- Severe weather events such as thunderstorms, windstorms, monsoons (but not the flooding they may cause), dust storms, and hail
- Fires, whether they are caused by wildfires or they are accidental fires started by tenants, are due to faulty wiring, or originate in a neighboring unit
- Accidental damage caused by tenants, as might happen when they are moving furniture or if they break a window while installing a portable air conditioner
As with all insurance policies, landlord insurance has some limitations. Your policy will not cover:
- Flood damage: This isn't covered even if the flood is the direct result of a covered storm. To be covered, you will need to supplement your landlord insurance policy with a flood insurance policy.
- Intentional damage caused by tenants: Sometimes tenants act badly out of spite or in retaliation for an eviction notice. If they damage your property on purpose, most landlord insurance policies will not provide coverage. You will instead need to sue the tenant to get compensation.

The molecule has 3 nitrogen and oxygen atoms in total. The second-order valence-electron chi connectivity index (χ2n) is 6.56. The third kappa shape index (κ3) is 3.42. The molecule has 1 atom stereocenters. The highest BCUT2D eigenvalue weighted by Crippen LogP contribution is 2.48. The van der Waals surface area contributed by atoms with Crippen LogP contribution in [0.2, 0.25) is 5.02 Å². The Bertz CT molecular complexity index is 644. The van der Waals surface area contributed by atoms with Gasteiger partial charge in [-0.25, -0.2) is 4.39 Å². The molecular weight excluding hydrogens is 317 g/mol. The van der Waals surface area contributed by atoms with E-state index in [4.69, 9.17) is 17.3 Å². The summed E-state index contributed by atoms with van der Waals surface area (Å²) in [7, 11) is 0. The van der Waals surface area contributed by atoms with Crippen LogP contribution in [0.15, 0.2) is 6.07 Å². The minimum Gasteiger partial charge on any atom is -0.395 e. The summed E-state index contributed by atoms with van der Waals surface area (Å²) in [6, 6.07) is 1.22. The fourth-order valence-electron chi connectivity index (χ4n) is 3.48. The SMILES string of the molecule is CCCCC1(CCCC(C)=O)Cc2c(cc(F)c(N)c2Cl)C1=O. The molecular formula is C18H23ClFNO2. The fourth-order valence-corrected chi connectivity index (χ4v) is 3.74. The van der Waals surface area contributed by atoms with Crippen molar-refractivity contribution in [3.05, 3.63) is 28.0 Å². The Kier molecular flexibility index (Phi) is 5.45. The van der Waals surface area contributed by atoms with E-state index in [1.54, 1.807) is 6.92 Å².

- Normal wear and tear: Things break. Unless they broke because of a covered event, your landlord insurance policy will not cover them. If the refrigerator in your rental property suddenly stops working or if the hot water tank fails, you will need to cover repair or replacement costs on your own.
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Why Do Arizona Landlords Need Liability Insurance?
Landlords have a high risk of facing a liability lawsuit. This is one of the reasons why having insurance is so important.